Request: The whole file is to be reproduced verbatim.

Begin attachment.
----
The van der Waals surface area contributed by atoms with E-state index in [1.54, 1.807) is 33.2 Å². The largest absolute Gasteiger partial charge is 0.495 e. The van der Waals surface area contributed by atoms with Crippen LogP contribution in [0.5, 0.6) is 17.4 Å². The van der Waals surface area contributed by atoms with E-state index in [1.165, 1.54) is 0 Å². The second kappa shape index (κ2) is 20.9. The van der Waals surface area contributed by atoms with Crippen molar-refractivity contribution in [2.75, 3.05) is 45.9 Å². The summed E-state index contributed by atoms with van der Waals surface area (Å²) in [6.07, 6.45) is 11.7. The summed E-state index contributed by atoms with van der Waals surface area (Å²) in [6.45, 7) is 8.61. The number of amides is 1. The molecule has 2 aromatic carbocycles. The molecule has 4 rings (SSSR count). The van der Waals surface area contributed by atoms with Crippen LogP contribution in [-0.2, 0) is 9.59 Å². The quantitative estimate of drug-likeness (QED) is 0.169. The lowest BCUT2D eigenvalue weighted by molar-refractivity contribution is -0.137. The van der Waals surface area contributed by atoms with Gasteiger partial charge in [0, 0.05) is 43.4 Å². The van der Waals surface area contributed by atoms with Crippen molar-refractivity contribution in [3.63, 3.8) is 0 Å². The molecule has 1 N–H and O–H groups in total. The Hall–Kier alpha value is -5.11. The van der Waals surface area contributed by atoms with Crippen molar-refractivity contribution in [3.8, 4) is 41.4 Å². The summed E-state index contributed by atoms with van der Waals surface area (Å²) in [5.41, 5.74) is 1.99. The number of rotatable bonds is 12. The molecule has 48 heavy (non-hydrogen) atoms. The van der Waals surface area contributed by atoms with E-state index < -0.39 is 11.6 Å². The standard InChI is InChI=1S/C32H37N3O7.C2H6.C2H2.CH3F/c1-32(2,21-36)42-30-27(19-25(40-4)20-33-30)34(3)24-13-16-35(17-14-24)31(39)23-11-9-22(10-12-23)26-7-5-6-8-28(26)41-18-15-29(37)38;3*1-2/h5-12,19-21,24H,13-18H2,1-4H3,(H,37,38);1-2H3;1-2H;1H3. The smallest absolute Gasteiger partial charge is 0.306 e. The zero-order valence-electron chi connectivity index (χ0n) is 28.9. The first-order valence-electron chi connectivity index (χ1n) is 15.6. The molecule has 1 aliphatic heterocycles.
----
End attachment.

The van der Waals surface area contributed by atoms with E-state index in [1.54, 1.807) is 33.2 Å². The largest absolute Gasteiger partial charge is 0.495 e. The van der Waals surface area contributed by atoms with Crippen LogP contribution in [0.5, 0.6) is 17.4 Å². The van der Waals surface area contributed by atoms with E-state index in [1.165, 1.54) is 0 Å². The second kappa shape index (κ2) is 20.9. The van der Waals surface area contributed by atoms with Crippen molar-refractivity contribution in [2.75, 3.05) is 45.9 Å². The summed E-state index contributed by atoms with van der Waals surface area (Å²) in [6.07, 6.45) is 11.7. The summed E-state index contributed by atoms with van der Waals surface area (Å²) in [6.45, 7) is 8.61. The number of amides is 1. The molecule has 2 aromatic carbocycles. The molecule has 4 rings (SSSR count). The van der Waals surface area contributed by atoms with Crippen LogP contribution in [-0.2, 0) is 9.59 Å². The quantitative estimate of drug-likeness (QED) is 0.169. The lowest BCUT2D eigenvalue weighted by molar-refractivity contribution is -0.137. The van der Waals surface area contributed by atoms with Gasteiger partial charge in [0, 0.05) is 43.4 Å². The van der Waals surface area contributed by atoms with Crippen molar-refractivity contribution in [3.63, 3.8) is 0 Å². The molecule has 1 N–H and O–H groups in total. The Hall–Kier alpha value is -5.11. The van der Waals surface area contributed by atoms with Crippen molar-refractivity contribution in [3.8, 4) is 41.4 Å². The summed E-state index contributed by atoms with van der Waals surface area (Å²) in [5.41, 5.74) is 1.99. The number of rotatable bonds is 12. The molecule has 48 heavy (non-hydrogen) atoms. The van der Waals surface area contributed by atoms with E-state index < -0.39 is 11.6 Å². The standard InChI is InChI=1S/C32H37N3O7.C2H6.C2H2.CH3F/c1-32(2,21-36)42-30-27(19-25(40-4)20-33-30)34(3)24-13-16-35(17-14-24)31(39)23-11-9-22(10-12-23)26-7-5-6-8-28(26)41-18-15-29(37)38;3*1-2/h5-12,19-21,24H,13-18H2,1-4H3,(H,37,38);1-2H3;1-2H;1H3. The smallest absolute Gasteiger partial charge is 0.306 e. The zero-order valence-electron chi connectivity index (χ0n) is 28.9. The first-order valence-electron chi connectivity index (χ1n) is 15.6. The molecule has 1 aliphatic heterocycles.